This is a particularly powerful example of a metaphysical principle, not because it is the clearest one, but because it shows the sort of discourse on experience that metaphysics requires. The principle is not revealed by the repetition of experience, but by the deepening meditation on what is given in initial experience. There is a good deal of discourse involved in getting the point of seeing the principle clearly, but the discourse does not consist in a multiplication of some one experience nor in the unification of some field of data under a single idea. There is only the development of what is given in an initial experience of temporality, which reveals the nexus between temporality and a change that differs from the change in time.

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7 Comments

  1. MikeFlynn said,

    November 21, 2011 at 9:43 pm

    Einstein wrote in his paper on the orbit of Mercury that general relativity had stripped from time (and space) “the last vestige of objectivity.” He wrote elsewhere that if matter/energy were to disappear, time and space would disappear with it.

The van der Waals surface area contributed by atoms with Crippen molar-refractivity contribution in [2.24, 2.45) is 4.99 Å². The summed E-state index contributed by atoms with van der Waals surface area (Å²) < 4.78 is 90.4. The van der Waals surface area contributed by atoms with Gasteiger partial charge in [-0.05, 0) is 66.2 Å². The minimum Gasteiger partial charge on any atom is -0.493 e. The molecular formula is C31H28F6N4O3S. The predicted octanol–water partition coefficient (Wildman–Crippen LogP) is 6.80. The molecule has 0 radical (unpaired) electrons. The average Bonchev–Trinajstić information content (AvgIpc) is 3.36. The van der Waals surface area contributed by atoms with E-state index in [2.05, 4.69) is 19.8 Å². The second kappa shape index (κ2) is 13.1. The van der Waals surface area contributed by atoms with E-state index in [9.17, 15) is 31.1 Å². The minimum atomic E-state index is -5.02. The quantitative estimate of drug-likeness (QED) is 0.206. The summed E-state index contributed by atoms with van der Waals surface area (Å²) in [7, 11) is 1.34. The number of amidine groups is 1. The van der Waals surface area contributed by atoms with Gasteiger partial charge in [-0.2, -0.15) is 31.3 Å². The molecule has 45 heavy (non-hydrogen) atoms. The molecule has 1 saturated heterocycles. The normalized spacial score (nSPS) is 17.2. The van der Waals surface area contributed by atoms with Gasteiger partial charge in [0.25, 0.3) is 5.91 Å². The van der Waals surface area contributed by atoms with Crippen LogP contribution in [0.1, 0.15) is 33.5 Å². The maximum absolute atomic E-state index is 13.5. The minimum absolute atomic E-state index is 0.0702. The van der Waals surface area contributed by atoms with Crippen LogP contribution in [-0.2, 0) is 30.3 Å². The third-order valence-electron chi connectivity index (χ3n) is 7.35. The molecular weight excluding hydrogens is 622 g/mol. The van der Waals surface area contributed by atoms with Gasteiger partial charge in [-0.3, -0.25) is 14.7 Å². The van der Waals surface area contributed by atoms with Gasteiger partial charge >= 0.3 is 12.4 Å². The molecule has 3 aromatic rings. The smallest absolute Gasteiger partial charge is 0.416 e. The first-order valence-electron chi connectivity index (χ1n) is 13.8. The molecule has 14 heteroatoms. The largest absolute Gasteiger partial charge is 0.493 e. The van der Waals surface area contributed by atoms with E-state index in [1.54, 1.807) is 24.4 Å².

2. Brian D. said,

    November 21, 2011 at 10:17 pm

    I just had this conversation with my juniors today, on Newton’s notion of absolute time (and space). I asked them to set aside doctrines learned from Aristotle, Augustine, Thomas and to consider what was their gut reaction to the notion of “the flow of time” in Newton. I.e., stop the universe in your imagination; does time continue to “flow”? The class was split, each giving pretty good reasons for holding their positions.

  3. Joel Feil said,

    November 22, 2011 at 10:23 am

    Where does Plato argue that time is secondary or subsequent to change?